Homemade Treasurers Create Christmas Riches
As the season for giving arrives,
thoughts of gifts wrapped in colorful
paper topped with bows come to mind. But for some, homemade treasures that decorate, accentuate
and preserve nature's beauty are
the best gifts of all.
By Fran Sharp
Ask Cindy Kirsch Smith of
Montgomery where she gets her talent,
and she will tell you she took a
dip in the family gene pool. The picture
ornaments Cindy creates are
from a craft idea originated by
Cindy's mom, Sue Kirsch, way back
in the '70s.
Updating Sue's idea through the
modern advent of decorative miniatures
and readily available color
copying machines, Cindy creates
individualized mementos customized
to order and encased in acrylic fillable
ornaments. Themes include pets,
nativity scenes, births, weddings,
birthday celebrations, graduations
and school events. They are limited
only by the customers' wishes and
Cindy's imagination. Grandchildren
are a popular theme, and Cindy has
produced several for her first grandchild,
"They are very easy to do," Cindy
says of her ornaments. "Just remember
to keep a supply of miniatures,
fabric clippings and ribbons around,
and you'll be ready for anything. The
acrylic ornaments are available at any
craft store in balls and hearts, and it's
all put together with a hot glue gun."
Cindy, a data processor at the
Alabama State Troopers office in
Montgomery, says she makes her
ornaments to unwind. "Most of the
time it's relaxing, but it can be tricky
to get the picture into the ornament
without folding it over on itself; you
just have to work with it. I have
thrown many across the room, but
once you do the first one, the second
time is easy."
Ginger Mullins, an administrative
assistant for the Alabama Farmers
Department, has been painting all
her life. Ginger's late mother once
proclaimed that her daughter was just
about born with a paintbrush in her
hand. Ginger said as a young lady,
she thought about studying art, but
never got around to it.
"I fell in love, and you know what
happens when you're in love, you
forget about everything else," she
But Ginger didn't abandon her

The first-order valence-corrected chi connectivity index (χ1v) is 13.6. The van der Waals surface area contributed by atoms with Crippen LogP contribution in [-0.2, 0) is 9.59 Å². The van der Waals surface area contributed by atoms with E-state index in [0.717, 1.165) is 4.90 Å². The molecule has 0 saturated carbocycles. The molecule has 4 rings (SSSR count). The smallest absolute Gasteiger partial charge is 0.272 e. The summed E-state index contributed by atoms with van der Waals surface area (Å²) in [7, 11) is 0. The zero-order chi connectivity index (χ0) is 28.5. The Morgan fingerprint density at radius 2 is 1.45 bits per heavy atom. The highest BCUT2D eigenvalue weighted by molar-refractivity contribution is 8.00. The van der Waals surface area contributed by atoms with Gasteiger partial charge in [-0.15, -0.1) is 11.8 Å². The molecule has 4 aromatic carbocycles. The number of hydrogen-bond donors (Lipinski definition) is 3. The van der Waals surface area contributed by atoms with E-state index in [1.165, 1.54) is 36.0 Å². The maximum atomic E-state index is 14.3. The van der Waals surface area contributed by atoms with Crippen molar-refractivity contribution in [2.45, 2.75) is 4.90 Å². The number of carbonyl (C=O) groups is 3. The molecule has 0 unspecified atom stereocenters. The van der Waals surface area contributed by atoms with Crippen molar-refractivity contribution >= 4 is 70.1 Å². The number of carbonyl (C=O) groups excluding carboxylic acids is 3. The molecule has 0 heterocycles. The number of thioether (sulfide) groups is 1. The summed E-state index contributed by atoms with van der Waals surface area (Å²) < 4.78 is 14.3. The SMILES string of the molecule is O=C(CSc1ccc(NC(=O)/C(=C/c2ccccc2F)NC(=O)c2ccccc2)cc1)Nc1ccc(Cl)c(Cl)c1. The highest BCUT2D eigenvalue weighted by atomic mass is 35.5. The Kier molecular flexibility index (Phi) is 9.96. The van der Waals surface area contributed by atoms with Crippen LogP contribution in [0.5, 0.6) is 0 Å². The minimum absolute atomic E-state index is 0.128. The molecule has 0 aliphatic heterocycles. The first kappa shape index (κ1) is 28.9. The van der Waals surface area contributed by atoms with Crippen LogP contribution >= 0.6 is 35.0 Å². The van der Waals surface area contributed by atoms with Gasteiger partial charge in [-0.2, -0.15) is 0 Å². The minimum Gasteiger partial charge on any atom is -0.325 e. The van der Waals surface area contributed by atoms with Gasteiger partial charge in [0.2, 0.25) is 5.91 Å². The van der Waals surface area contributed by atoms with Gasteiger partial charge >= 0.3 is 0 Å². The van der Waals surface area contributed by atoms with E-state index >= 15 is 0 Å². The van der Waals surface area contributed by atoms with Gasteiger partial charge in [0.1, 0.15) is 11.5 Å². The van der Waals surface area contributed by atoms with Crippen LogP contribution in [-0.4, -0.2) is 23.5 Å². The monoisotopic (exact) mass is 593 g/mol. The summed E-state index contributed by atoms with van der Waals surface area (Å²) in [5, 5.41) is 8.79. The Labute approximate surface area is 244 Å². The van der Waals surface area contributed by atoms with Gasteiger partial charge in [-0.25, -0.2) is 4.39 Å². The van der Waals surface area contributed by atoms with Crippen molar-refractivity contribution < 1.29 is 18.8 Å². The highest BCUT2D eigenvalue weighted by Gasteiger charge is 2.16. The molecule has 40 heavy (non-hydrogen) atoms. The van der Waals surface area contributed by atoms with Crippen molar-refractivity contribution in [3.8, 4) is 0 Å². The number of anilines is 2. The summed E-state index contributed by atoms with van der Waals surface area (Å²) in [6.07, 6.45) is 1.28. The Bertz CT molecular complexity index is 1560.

love of art. This working mother
with grown children -- one a new
father and the other a special needs
son who lives at home with Ginger
and her husband Ronnie -- unwinds
in the evening with cheerful Santas
and angels. They grin up at her from
a worktable spread with paints, glitter,
wire and polymer clay.
Even though her pins are very
popular, you can't buy them. Ginger,
who wears a contagious smile, prefers
to give them as gifts during the year
and especially at Christmastime.
Word-of-mouth brings her requests
from women's groups and others, but
mostly she makes them for friends.
"Polymer clay is easy to work,"
she says. "You soften it by kneading
it, form it into the shape you want,
and bake it in the oven," she said. "It's
not complicated, and I know how to
use an oven."
For beginners at any craft, Ginger
recommends checking out the classes
at hobby stores or just winging it. "I
experimented with one thing and
then another with my pins. With the
polymer, you make a mistake, just
roll it up, and start over again," she
Some of the pins are painted, but
all are cheerful and come equipped
with a fastener for pinning on a
shoulder, belt or scarf. Little bears,
Christmas trees, Santas, wreaths,
elves, snowmen and candy canes are
decorated with raffia and/or copper
wire for hair, gold rings for halos,
and squiggly ribbons for whiskers.
Each is created with a smile and a
"Some of my fondest Christmas
memories are working on my pins
with my mother and my sister,"
Ginger said. "My mother would make
suggestions about what she thought
it should look like, but she never
really got into making them herself.
She mostly just watched me."
Holiday decorations from the
heart don't have to be expensive.
The only cost is a stroll in
Kitty Ricks' decor is furnished
by Mother Nature, and
experience was her teacher.
"In 39 years of working outside
the home, I learned time
and money-saving tricks each
year as I would decorate for the
holidays," said the former legal
One of her favorite tricks is
walking in the yard or in the
woods near her Mount Olive
home just northwest of
Birmingham. While there, she
gathers fresh greenery to
brighten the rooms in her
"You can use greenery for
any holiday, adding ornaments,
turkeys, jack-o-lanterns or anything
else for a specific theme,"
Kitty decorates with
wreaths, swags and garlands in
most every room of her house.
She trails magnolia
down the center of
a dining room
table, swags mirrors
and mantels and
places limbs or cuttings
"I might or
might not add a
bow or other decoration
just the simple
enough," she said.
A little imagination
goes a long
way in decorating.
take on new
dressed in a tiny
boxwood wreath or
holding a miniature
bouquet of green.
Swag a chandelier
with ivy, cover a
frame with eucalyptus
and hang in a conspicuous spot
for a fresh look at the view. Display
fruits and vegetables; attach holly
sprigs to packages, and use berries,
pine cones, sweetgum balls and small
toys to brighten a boxwood wreath
or cluster of pine.
"I'm lucky in that we have a lot of
shrubs and trees, but here's a hint: A
good place to look for greenery if
you don't have shrubs or nearby
woods are scraps from Christmas tree
lots or retail stores," she said. "They
will give the scraps to you free, or
you can purchase a small tree and
harvest what you need."
Kitty says no matter your expertise
or lack of it, a little fresh greenery
will brighten your holiday decorations
if it's no more than laying pine
boughs in the windowsills or tying
some mistletoe to the kitchen doorway.
"Homemade puts you in a holiday
mood, too," she said. "And it's much
less expensive, which can make you